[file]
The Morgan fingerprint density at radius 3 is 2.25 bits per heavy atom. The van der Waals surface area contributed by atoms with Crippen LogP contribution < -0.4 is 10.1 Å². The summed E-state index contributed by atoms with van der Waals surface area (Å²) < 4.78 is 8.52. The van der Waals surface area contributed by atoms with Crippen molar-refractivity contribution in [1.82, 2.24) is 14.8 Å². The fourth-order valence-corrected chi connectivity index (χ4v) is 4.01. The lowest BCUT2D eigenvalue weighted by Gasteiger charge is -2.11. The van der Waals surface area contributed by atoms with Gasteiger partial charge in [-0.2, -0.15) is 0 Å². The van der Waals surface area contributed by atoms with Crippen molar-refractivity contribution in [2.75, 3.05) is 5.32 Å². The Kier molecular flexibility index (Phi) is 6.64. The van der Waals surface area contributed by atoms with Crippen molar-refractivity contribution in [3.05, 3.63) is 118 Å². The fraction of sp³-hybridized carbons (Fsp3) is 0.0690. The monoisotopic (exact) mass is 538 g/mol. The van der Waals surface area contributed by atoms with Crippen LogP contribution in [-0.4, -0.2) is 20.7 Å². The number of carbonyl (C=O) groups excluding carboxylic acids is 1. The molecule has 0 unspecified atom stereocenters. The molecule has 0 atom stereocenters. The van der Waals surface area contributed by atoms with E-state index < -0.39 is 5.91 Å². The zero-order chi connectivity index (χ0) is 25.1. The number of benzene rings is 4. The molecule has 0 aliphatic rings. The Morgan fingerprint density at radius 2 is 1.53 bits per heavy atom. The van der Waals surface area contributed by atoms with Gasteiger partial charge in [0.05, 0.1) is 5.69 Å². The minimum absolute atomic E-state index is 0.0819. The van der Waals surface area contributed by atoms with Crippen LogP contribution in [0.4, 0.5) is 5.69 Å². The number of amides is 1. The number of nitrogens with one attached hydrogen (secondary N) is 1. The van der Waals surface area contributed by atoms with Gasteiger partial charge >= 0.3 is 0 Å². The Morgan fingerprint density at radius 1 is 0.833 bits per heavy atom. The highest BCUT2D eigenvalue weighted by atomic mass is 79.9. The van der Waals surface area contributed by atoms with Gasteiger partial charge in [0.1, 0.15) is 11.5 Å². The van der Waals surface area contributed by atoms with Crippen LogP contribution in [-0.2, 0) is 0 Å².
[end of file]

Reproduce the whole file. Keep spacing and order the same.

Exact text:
The Morgan fingerprint density at radius 3 is 2.25 bits per heavy atom. The van der Waals surface area contributed by atoms with Crippen LogP contribution < -0.4 is 10.1 Å². The summed E-state index contributed by atoms with van der Waals surface area (Å²) < 4.78 is 8.52. The van der Waals surface area contributed by atoms with Crippen molar-refractivity contribution in [1.82, 2.24) is 14.8 Å². The fourth-order valence-corrected chi connectivity index (χ4v) is 4.01. The lowest BCUT2D eigenvalue weighted by Gasteiger charge is -2.11. The van der Waals surface area contributed by atoms with Gasteiger partial charge in [-0.2, -0.15) is 0 Å². The van der Waals surface area contributed by atoms with Crippen molar-refractivity contribution in [2.75, 3.05) is 5.32 Å². The Kier molecular flexibility index (Phi) is 6.64. The van der Waals surface area contributed by atoms with Crippen molar-refractivity contribution in [3.05, 3.63) is 118 Å². The fraction of sp³-hybridized carbons (Fsp3) is 0.0690. The monoisotopic (exact) mass is 538 g/mol. The van der Waals surface area contributed by atoms with Crippen LogP contribution in [-0.4, -0.2) is 20.7 Å². The number of carbonyl (C=O) groups excluding carboxylic acids is 1. The molecule has 0 unspecified atom stereocenters. The molecule has 0 atom stereocenters. The van der Waals surface area contributed by atoms with E-state index < -0.39 is 5.91 Å². The zero-order chi connectivity index (χ0) is 25.1. The number of benzene rings is 4. The molecule has 0 aliphatic rings. The Morgan fingerprint density at radius 2 is 1.53 bits per heavy atom. The van der Waals surface area contributed by atoms with Gasteiger partial charge in [0.05, 0.1) is 5.69 Å². The minimum absolute atomic E-state index is 0.0819. The van der Waals surface area contributed by atoms with Crippen LogP contribution in [0.4, 0.5) is 5.69 Å². The number of amides is 1. The number of nitrogens with one attached hydrogen (secondary N) is 1. The van der Waals surface area contributed by atoms with Gasteiger partial charge >= 0.3 is 0 Å². The Morgan fingerprint density at radius 1 is 0.833 bits per heavy atom. The highest BCUT2D eigenvalue weighted by atomic mass is 79.9. The van der Waals surface area contributed by atoms with Gasteiger partial charge in [0.1, 0.15) is 11.5 Å². The van der Waals surface area contributed by atoms with Crippen LogP contribution in [-0.2, 0) is 0 Å².